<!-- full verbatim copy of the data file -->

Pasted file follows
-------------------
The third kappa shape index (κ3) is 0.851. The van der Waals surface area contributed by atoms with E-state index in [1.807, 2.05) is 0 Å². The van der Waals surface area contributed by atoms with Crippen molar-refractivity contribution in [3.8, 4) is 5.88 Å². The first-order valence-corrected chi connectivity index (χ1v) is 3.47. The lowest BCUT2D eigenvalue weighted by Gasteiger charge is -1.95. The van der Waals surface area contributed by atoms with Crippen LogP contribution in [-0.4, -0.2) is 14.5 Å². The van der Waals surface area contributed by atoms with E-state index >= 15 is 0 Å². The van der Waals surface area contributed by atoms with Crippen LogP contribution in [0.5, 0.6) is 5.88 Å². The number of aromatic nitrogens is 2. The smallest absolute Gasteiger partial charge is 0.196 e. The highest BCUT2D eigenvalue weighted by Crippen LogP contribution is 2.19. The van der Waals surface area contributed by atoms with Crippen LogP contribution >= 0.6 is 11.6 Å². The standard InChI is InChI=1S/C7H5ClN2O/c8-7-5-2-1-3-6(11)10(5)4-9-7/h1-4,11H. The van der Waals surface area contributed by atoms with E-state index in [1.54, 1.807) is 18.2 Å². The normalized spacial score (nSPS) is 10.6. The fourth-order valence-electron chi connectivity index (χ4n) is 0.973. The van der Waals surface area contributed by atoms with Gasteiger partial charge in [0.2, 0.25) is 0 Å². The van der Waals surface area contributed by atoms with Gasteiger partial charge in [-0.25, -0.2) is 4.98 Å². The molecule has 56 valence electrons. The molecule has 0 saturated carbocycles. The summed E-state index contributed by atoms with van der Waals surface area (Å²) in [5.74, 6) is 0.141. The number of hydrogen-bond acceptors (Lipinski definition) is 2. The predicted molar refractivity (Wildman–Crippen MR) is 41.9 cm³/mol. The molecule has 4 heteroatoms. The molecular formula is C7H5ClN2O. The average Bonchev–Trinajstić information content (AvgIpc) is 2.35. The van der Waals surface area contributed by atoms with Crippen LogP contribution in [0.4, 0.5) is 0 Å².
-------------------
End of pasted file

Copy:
The third kappa shape index (κ3) is 0.851. The van der Waals surface area contributed by atoms with E-state index in [1.807, 2.05) is 0 Å². The van der Waals surface area contributed by atoms with Crippen molar-refractivity contribution in [3.8, 4) is 5.88 Å². The first-order valence-corrected chi connectivity index (χ1v) is 3.47. The lowest BCUT2D eigenvalue weighted by Gasteiger charge is -1.95. The van der Waals surface area contributed by atoms with Crippen LogP contribution in [-0.4, -0.2) is 14.5 Å². The van der Waals surface area contributed by atoms with E-state index >= 15 is 0 Å². The van der Waals surface area contributed by atoms with Crippen LogP contribution in [0.5, 0.6) is 5.88 Å². The number of aromatic nitrogens is 2. The smallest absolute Gasteiger partial charge is 0.196 e. The highest BCUT2D eigenvalue weighted by Crippen LogP contribution is 2.19. The van der Waals surface area contributed by atoms with Crippen LogP contribution >= 0.6 is 11.6 Å². The standard InChI is InChI=1S/C7H5ClN2O/c8-7-5-2-1-3-6(11)10(5)4-9-7/h1-4,11H. The van der Waals surface area contributed by atoms with E-state index in [1.54, 1.807) is 18.2 Å². The normalized spacial score (nSPS) is 10.6. The fourth-order valence-electron chi connectivity index (χ4n) is 0.973. The van der Waals surface area contributed by atoms with Gasteiger partial charge in [0.2, 0.25) is 0 Å². The van der Waals surface area contributed by atoms with Gasteiger partial charge in [-0.25, -0.2) is 4.98 Å². The molecule has 56 valence electrons. The molecule has 0 saturated carbocycles. The summed E-state index contributed by atoms with van der Waals surface area (Å²) in [5.74, 6) is 0.141. The number of hydrogen-bond acceptors (Lipinski definition) is 2. The predicted molar refractivity (Wildman–Crippen MR) is 41.9 cm³/mol. The molecule has 4 heteroatoms. The molecular formula is C7H5ClN2O. The average Bonchev–Trinajstić information content (AvgIpc) is 2.35. The van der Waals surface area contributed by atoms with Crippen LogP contribution in [0.4, 0.5) is 0 Å².